Our Growing Collections
Adimari gift. iMr. Ralph Adimari of Mount Y'ernon, New York,
knowing of Columbia's "Brander Matthews Collection," has gen¬
erously presented a letter which Professor Matthews wrote to him
on October 9, 1920.
Austrian Ministry of Education gift. Columbia University Libraries
were among 47 such institutions which have received sets of mod¬
ern Austrian publications as the official gift of the Ministry of
Education of Austria. In a ceremony at the Overseas Press Club
on October 17, a collection of 198 volumes, chiefly in the fields
of Austrian history, art and literature, was presented to the repre¬
sentative of each of three university libraries in Ne\\' Y'ork City,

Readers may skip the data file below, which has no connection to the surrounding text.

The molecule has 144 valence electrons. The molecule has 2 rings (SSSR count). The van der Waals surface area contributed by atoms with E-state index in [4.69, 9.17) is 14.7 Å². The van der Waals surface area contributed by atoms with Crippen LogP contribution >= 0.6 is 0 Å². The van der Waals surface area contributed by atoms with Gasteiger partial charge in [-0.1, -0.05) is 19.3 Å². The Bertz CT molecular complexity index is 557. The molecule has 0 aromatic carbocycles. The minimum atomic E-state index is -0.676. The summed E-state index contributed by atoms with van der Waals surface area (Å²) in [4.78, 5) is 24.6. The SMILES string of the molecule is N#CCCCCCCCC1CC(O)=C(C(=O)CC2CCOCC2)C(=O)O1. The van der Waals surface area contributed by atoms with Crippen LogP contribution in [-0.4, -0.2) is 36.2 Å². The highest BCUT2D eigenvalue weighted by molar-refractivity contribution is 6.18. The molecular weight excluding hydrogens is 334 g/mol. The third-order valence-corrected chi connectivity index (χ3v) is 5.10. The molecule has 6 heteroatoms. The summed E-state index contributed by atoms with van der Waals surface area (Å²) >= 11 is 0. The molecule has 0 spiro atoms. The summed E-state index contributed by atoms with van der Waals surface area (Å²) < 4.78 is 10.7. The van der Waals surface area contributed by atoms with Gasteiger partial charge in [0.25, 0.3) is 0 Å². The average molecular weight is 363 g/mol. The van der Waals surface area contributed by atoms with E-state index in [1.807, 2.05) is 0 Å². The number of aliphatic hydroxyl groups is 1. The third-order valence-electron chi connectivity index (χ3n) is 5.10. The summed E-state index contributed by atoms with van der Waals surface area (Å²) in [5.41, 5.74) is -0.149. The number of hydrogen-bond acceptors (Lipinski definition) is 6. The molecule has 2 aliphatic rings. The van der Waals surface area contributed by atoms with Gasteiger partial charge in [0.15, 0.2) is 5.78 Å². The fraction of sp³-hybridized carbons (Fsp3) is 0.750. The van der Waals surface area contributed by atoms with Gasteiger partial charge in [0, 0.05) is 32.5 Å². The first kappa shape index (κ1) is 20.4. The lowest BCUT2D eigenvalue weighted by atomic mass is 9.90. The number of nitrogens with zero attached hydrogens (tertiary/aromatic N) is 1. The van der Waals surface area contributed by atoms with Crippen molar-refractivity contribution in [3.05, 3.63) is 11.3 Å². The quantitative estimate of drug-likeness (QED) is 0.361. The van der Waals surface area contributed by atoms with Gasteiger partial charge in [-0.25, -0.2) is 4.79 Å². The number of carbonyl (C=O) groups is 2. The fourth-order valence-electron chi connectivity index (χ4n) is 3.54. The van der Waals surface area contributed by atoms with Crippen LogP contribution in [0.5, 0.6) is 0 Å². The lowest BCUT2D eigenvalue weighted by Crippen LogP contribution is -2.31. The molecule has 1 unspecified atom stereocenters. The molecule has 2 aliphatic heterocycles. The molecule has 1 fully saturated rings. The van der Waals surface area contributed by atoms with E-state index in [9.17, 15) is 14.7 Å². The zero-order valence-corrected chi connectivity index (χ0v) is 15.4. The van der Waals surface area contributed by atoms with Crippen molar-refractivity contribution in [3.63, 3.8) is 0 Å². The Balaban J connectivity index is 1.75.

including Columbia. The Cultural Attache in making the presenta¬
tion stressed Austria's appreciation for the material, academic and
spiritual assistance which American libraries had given to Austrian
libraries immediately following World \A'ar II, and for the co¬
operation that has been maintained ever since.
Backus gift. Mrs. Louise Laidlaw Backus (.<\.b., 1929 b) has pre¬
sented a remarkable collection of more than 2,000 volumes, chiefly
American poetry published in the period between the two World
Wars. The collection was originally formed by Miss Anita Browne,
who has been connected with fostering and publishing American
poetry for many years. It is rich in regional poetry anthologies,
private printings, and productions of obscure, "avant-garde"
presses; and with few exceptions the items are first editions and
in fine condition. Many of them bear autograph presentation in¬
scriptions from their authors to Miss Brow ne or to other recipients.